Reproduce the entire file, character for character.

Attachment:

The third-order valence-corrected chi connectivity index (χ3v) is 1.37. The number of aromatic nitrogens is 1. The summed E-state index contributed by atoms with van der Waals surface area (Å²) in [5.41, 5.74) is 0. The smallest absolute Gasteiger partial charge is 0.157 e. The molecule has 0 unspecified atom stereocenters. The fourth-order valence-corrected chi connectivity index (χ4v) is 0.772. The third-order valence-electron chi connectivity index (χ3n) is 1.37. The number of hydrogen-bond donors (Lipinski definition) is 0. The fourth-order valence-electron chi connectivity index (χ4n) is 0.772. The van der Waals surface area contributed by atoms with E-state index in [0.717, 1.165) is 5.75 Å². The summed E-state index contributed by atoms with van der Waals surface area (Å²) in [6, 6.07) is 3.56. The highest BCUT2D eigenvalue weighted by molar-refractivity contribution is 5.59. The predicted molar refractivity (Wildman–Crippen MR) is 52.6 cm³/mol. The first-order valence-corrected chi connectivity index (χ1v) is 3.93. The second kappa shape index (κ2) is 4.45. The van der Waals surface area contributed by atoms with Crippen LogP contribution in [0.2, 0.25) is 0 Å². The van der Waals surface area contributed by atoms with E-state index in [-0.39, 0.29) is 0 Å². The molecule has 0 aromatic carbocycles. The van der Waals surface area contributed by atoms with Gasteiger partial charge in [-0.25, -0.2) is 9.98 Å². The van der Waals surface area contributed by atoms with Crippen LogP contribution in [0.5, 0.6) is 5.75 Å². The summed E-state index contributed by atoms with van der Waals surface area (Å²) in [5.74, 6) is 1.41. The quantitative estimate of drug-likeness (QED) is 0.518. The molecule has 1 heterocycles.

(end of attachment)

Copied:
The third-order valence-corrected chi connectivity index (χ3v) is 1.37. The number of aromatic nitrogens is 1. The summed E-state index contributed by atoms with van der Waals surface area (Å²) in [5.41, 5.74) is 0. The smallest absolute Gasteiger partial charge is 0.157 e. The molecule has 0 unspecified atom stereocenters. The fourth-order valence-corrected chi connectivity index (χ4v) is 0.772. The third-order valence-electron chi connectivity index (χ3n) is 1.37. The number of hydrogen-bond donors (Lipinski definition) is 0. The fourth-order valence-electron chi connectivity index (χ4n) is 0.772. The van der Waals surface area contributed by atoms with E-state index in [0.717, 1.165) is 5.75 Å². The summed E-state index contributed by atoms with van der Waals surface area (Å²) in [6, 6.07) is 3.56. The highest BCUT2D eigenvalue weighted by molar-refractivity contribution is 5.59. The predicted molar refractivity (Wildman–Crippen MR) is 52.6 cm³/mol. The first-order valence-corrected chi connectivity index (χ1v) is 3.93. The second kappa shape index (κ2) is 4.45. The van der Waals surface area contributed by atoms with Crippen LogP contribution in [0.2, 0.25) is 0 Å². The van der Waals surface area contributed by atoms with E-state index in [-0.39, 0.29) is 0 Å². The molecule has 0 aromatic carbocycles. The van der Waals surface area contributed by atoms with Gasteiger partial charge in [-0.25, -0.2) is 9.98 Å². The van der Waals surface area contributed by atoms with Crippen LogP contribution in [0.5, 0.6) is 5.75 Å². The summed E-state index contributed by atoms with van der Waals surface area (Å²) in [5.74, 6) is 1.41. The quantitative estimate of drug-likeness (QED) is 0.518. The molecule has 1 heterocycles.